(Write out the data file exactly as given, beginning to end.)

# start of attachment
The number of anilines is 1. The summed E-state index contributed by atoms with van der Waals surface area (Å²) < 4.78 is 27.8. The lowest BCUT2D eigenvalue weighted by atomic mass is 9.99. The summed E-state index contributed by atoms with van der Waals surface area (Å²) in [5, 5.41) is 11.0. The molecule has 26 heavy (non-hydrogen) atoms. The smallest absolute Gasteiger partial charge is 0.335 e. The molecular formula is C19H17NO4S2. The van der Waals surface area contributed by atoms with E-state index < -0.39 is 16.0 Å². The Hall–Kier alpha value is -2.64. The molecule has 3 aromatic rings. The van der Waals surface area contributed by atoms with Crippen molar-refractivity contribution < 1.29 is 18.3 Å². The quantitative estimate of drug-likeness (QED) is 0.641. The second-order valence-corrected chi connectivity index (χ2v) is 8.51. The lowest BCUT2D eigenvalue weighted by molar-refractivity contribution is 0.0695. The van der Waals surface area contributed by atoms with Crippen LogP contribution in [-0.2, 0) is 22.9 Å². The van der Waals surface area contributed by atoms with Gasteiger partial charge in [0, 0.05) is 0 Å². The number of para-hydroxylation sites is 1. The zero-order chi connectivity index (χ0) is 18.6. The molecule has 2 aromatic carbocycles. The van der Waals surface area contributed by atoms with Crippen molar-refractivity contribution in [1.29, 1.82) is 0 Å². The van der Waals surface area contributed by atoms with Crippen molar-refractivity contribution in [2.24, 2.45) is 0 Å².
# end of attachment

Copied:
The number of anilines is 1. The summed E-state index contributed by atoms with van der Waals surface area (Å²) < 4.78 is 27.8. The lowest BCUT2D eigenvalue weighted by atomic mass is 9.99. The summed E-state index contributed by atoms with van der Waals surface area (Å²) in [5, 5.41) is 11.0. The molecule has 26 heavy (non-hydrogen) atoms. The smallest absolute Gasteiger partial charge is 0.335 e. The molecular formula is C19H17NO4S2. The van der Waals surface area contributed by atoms with E-state index < -0.39 is 16.0 Å². The Hall–Kier alpha value is -2.64. The molecule has 3 aromatic rings. The van der Waals surface area contributed by atoms with Crippen molar-refractivity contribution < 1.29 is 18.3 Å². The quantitative estimate of drug-likeness (QED) is 0.641. The second-order valence-corrected chi connectivity index (χ2v) is 8.51. The lowest BCUT2D eigenvalue weighted by molar-refractivity contribution is 0.0695. The van der Waals surface area contributed by atoms with Crippen LogP contribution in [-0.2, 0) is 22.9 Å². The van der Waals surface area contributed by atoms with Gasteiger partial charge in [0, 0.05) is 0 Å². The number of para-hydroxylation sites is 1. The zero-order chi connectivity index (χ0) is 18.6. The molecule has 2 aromatic carbocycles. The van der Waals surface area contributed by atoms with Crippen molar-refractivity contribution in [1.29, 1.82) is 0 Å². The van der Waals surface area contributed by atoms with Crippen molar-refractivity contribution in [2.24, 2.45) is 0 Å².